Amadeus ex Machina (2001)

c. 10:00

1 Flute (dbl Picc)
2 Oboes
2 Clarinets in Bb
1 Bassoon
1 Contrabassoon
2 Horns in F
Strings

play excerpt  

(Audio clips are in MP3 format)


Amadeus ex machina is a whimsical re-imagining of Mozart's 40th symphony from the perspective of a sophisticated - but somewhat disoriented - machine. Themes are mixed and matched in odd combinations, key centers are skewed in unexpected directions, and the entire composition is condensed into a ten-minute soundbite. The resulting work can be experienced in a number of ways - as a study of contemporary society's relationship with its cultural heritage, as a commentary on the interaction of art and technology, or simply as an affectionate spoof of one of the greatest compositions in the Classical canon.

The title comes from the deus ex machina - literally, "god from a machine" - a theatrical device in ancient Greece whereby a god was lowered to the stage in a crane to resolve seemingly hopeless plot complications. In our own time, though we continually face fresh challenges to our sense of hope, the music of Mozart and the work of passionate advocates for the arts can present us with unexpected resolutions - or at least sources of rejuvenation that make our crises a little easier to bear.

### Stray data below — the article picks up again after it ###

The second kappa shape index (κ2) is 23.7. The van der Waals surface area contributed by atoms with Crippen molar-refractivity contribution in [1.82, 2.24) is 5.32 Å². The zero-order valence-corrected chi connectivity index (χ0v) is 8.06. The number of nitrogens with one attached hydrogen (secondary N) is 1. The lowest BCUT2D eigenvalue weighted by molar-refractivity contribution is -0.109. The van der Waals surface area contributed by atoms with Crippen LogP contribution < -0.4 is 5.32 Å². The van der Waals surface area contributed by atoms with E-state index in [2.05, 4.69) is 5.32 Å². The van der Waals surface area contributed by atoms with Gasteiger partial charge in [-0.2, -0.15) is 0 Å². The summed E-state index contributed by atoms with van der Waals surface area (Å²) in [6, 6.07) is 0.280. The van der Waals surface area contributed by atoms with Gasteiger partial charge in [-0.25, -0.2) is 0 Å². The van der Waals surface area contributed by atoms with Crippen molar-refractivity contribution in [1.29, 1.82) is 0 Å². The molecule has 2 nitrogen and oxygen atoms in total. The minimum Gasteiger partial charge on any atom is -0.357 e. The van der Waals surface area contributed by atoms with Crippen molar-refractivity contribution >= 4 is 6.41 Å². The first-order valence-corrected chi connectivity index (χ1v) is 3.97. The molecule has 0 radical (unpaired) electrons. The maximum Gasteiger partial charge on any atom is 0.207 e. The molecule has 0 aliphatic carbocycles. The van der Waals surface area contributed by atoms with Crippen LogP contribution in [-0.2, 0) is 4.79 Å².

Amadeus ex machina was commissioned by the Carolina Chamber Symphony to commemorate its tenth anniversary under founding Music Director Robert Franz. It was premiered at Wake Forest University on May 3, 2002. The work was a awarded a special commendation by the 2003 Masterprize panel in London, and was chosen as contemporary competition piece for the 2002 Vakhtang Jordania International Conducting Competition in Kharkov, Ukraine. It received its Russian premiere on March 20th, 2005 by the St. Petersburg Chamber Philharmonic.



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Lawrence Dillon - Amadeus ex Machina
"Dillon's 'Amadeus ex Machina,' [is] music that's far more than simply clever. An affectionate homage to Mozart's Symphony No. 40 in G Minor, K. 550, the piece is an ingenious, elegant creation, and it was performed splendidly."
-Andrew Adler, Louisville Courier-Journal


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